hilary bird | November 17, 2020
The Safest and Most Dangerous States for Telecommuters
With so many Americans working remotely, telecommuting has soared through the roof this year. Instead of hopping on a train, bus, or into a car to get to the office, many Americans are using programs like Zoom to join meetings and collaborate from home. As convenient as working from home may be for telecommuters, it also poses serious security threats for companies.
At the start of lockdown, hackers had a heyday exploiting sensitive company data from unsecured remote employee devices. In fact, data breaches and hackers increased by 400% at the beginning of the pandemic. With data breaches on the rise, companies everywhere are still struggling to secure their employees’ devices from a distance.
We wanted to know which states were best prepared for telecommuting before COVID-19 hit. Which states set up their companies for the most success?
The team at CenturyLinkQuote analyzed the number of data breaches, phishing attacks, malware attacks, internet privacy laws, and more in each state (along with the District of Columbia) to determine the safest and most dangerous places for telecommuters. According to our findings, Vermont is the safest state for telework and Wyoming is the most dangerous.
- Of the twenty internet privacy laws we analyzed, Delaware implemented eleven (or 55%). For that reason, the state ranked in the top ten states safest for telecommuting.
- Illinois may have ranked as the 38th state worst for telecommuting breaches, but of the twenty internet privacy laws we analyzed, Illinois implemented eight of the laws, plus a relatively small amount of yearly data breaches (127). The only reason it didn’t rank higher is because there are 1.81 malware breaches per every 100,000 people there—the highest of any state, including DC.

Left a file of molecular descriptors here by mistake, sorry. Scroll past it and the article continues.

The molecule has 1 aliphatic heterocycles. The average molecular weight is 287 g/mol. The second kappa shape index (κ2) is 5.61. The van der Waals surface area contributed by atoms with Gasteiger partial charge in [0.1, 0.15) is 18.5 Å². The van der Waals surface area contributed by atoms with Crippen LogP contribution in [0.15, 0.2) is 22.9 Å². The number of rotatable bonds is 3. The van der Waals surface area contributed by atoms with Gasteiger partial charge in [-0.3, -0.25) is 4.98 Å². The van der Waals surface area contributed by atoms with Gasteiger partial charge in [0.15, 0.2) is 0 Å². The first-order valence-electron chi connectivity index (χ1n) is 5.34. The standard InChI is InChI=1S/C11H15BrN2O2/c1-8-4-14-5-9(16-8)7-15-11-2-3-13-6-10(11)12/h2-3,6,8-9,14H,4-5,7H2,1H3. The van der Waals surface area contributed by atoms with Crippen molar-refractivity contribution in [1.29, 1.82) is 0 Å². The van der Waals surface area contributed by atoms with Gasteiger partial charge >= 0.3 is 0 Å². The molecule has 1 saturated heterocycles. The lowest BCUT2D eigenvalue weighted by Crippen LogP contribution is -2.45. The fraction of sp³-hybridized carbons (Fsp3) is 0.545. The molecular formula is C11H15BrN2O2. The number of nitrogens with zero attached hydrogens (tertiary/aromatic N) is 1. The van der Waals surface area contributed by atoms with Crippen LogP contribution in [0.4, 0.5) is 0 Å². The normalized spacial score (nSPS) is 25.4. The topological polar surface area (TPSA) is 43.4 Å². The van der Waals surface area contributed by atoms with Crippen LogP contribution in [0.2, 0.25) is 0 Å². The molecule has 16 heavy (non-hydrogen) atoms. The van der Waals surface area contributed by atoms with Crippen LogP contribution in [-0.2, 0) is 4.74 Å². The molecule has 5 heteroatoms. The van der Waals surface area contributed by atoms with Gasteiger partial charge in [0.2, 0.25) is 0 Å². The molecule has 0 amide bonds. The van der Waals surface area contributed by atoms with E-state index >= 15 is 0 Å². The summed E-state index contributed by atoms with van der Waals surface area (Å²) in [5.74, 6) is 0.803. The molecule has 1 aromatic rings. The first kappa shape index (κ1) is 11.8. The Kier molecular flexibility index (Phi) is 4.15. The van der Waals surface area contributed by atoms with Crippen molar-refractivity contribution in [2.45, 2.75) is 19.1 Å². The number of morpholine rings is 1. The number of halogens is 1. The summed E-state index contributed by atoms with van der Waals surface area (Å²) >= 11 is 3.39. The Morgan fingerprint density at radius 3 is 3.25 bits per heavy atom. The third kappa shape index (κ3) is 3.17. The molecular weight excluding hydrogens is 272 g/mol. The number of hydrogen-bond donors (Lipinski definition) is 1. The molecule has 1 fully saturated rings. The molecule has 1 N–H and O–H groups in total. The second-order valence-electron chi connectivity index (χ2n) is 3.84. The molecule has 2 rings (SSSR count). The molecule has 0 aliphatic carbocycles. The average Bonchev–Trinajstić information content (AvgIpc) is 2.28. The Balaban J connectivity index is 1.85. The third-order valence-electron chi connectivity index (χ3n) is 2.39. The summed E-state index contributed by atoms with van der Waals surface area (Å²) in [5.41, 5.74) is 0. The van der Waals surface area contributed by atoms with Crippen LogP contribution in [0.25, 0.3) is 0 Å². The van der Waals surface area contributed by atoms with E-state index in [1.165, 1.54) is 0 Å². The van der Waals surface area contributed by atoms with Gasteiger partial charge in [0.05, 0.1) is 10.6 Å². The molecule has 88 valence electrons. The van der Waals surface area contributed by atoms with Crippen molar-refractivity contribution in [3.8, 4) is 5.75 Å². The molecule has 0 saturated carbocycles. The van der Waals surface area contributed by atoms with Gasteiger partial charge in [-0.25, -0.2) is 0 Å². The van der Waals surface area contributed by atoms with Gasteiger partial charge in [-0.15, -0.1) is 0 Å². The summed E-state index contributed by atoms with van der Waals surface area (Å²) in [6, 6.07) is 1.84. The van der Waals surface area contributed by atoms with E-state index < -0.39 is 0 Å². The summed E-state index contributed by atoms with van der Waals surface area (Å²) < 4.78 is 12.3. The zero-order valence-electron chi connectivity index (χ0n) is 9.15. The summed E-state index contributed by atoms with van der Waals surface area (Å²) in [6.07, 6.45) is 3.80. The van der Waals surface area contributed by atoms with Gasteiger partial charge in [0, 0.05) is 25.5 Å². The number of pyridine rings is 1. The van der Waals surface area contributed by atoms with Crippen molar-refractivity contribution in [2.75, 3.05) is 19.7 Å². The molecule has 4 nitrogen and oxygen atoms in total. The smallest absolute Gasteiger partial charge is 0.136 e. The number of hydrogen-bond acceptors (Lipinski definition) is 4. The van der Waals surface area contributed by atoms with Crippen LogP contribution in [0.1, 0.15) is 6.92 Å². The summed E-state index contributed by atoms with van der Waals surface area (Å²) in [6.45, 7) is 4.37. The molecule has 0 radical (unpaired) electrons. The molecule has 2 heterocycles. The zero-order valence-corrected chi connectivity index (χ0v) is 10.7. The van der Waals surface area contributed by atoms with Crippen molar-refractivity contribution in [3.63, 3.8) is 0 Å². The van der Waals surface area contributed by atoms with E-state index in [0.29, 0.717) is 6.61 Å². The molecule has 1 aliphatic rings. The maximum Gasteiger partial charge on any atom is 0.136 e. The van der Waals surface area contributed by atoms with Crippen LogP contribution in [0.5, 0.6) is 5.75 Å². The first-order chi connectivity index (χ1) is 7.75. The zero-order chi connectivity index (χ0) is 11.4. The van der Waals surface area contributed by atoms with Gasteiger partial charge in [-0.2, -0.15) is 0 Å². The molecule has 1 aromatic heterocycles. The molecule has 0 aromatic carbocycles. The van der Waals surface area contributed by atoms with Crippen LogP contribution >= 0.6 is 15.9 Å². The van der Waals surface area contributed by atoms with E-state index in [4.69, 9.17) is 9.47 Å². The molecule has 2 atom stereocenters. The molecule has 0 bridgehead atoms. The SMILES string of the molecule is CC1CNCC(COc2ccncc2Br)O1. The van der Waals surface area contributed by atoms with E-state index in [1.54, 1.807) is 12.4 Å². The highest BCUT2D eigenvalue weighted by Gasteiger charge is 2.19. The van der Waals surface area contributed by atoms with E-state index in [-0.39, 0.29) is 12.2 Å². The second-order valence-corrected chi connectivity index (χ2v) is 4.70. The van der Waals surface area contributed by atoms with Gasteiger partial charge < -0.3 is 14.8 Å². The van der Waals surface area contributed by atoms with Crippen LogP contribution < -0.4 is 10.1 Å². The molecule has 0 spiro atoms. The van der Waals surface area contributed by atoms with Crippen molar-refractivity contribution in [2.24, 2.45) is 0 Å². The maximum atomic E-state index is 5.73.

- Vermont, South Dakota, North Dakota, New Hampshire, and Louisiana each had zero reports of stolen records as a result of a data breach between 2018 and 2019.
- Although the Golden State didn’t rank high on our list, California has fifteen internet privacy laws—the most of any state, including DC. As the state that plays host to Silicon Valley, it makes sense that Californians would invest in cybersafety and security.
- Wyoming had the most data breaches per 100,000 people (0.52). And from 2018–2019, California had seventy-six data breaches—the most of any state.
- Between 2018 and 2019, Florida lost 340,713,342 electronic records in data breaches. Maryland had the most records stolen per 100,000 people: 5,419,782.
- Based on victim count, the state that suffered the most from phishing, vishing, smishing, and pharming overall is Wyoming: $6,005,04. Plus, Wyoming suffered the most total money lost to corporate data breaches: $6,451,000.
To rank the safest states for telecommuting, we analyzed five categories:
- Total number of data breaches from 2018–2019 (35% of overall score): We analyzed all data breaches on a state level that were reported to each state’s respective Attorney General’s Office and/or Department of Health and Human Services. We categorized data breaches as the following:
- Hacks by an outside party
- Malware infection
- Insider breach (done by an employee, contractor, or customer)
- Physical breach categorized by misplaced, discarded, or stolen papers, documents, and portable devices
- Unintended disclosure (i.e., sensitive information posted publicly)
- Total number of records lost or stolen by data breaches from 2018–2019 (30% of overall score): We included only state-level records that have been reported to the Attorney General’s Office and/or Department of Health and Human Services for businesses.
- Privacy laws by state (10% of overall score): We broke down existing internet privacy laws into 20 categories. A state with laws covering all 20 categories would have a score of 100%.
- Victim count and victim loss (25% of overall score): We analyzed total victim count and victim losses for the following crime types in each state, including DC:
- Corporate data breaches
From there, we obtained the total number of victim counts and losses per 100,000 people for each category (except the privacy laws) and normalized the total from 0–1 to to obtain a final rank. The higher the score, the lower the ranking.